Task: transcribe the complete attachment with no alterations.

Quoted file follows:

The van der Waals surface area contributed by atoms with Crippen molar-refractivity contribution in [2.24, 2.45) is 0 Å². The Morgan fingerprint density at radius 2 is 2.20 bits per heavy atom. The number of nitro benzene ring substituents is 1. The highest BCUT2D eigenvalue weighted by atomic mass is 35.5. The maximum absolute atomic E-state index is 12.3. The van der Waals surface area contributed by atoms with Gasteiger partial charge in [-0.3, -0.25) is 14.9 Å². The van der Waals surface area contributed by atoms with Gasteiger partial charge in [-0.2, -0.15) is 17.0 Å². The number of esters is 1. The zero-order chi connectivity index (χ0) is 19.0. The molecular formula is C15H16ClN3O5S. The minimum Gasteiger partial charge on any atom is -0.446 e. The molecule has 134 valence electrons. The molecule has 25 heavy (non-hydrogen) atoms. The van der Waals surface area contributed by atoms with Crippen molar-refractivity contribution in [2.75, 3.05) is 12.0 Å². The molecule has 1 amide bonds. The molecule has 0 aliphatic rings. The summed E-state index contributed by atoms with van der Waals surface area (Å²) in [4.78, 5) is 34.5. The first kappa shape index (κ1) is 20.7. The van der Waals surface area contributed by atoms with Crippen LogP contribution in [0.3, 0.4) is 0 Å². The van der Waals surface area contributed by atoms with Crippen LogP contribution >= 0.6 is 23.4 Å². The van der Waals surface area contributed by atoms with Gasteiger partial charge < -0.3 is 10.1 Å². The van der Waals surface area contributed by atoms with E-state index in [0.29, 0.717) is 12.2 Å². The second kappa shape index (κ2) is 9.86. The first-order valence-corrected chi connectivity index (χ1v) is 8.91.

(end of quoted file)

The van der Waals surface area contributed by atoms with Crippen molar-refractivity contribution in [2.24, 2.45) is 0 Å². The Morgan fingerprint density at radius 2 is 2.20 bits per heavy atom. The number of nitro benzene ring substituents is 1. The highest BCUT2D eigenvalue weighted by atomic mass is 35.5. The maximum absolute atomic E-state index is 12.3. The van der Waals surface area contributed by atoms with Gasteiger partial charge in [-0.3, -0.25) is 14.9 Å². The van der Waals surface area contributed by atoms with Gasteiger partial charge in [-0.2, -0.15) is 17.0 Å². The number of esters is 1. The zero-order chi connectivity index (χ0) is 19.0. The molecular formula is C15H16ClN3O5S. The minimum Gasteiger partial charge on any atom is -0.446 e. The molecule has 134 valence electrons. The molecule has 25 heavy (non-hydrogen) atoms. The van der Waals surface area contributed by atoms with Crippen molar-refractivity contribution in [2.75, 3.05) is 12.0 Å². The molecule has 1 amide bonds. The molecule has 0 aliphatic rings. The summed E-state index contributed by atoms with van der Waals surface area (Å²) in [4.78, 5) is 34.5. The first kappa shape index (κ1) is 20.7. The van der Waals surface area contributed by atoms with Crippen LogP contribution in [0.3, 0.4) is 0 Å². The van der Waals surface area contributed by atoms with Crippen LogP contribution >= 0.6 is 23.4 Å². The van der Waals surface area contributed by atoms with Gasteiger partial charge < -0.3 is 10.1 Å². The van der Waals surface area contributed by atoms with E-state index in [0.29, 0.717) is 12.2 Å². The second kappa shape index (κ2) is 9.86. The first-order valence-corrected chi connectivity index (χ1v) is 8.91.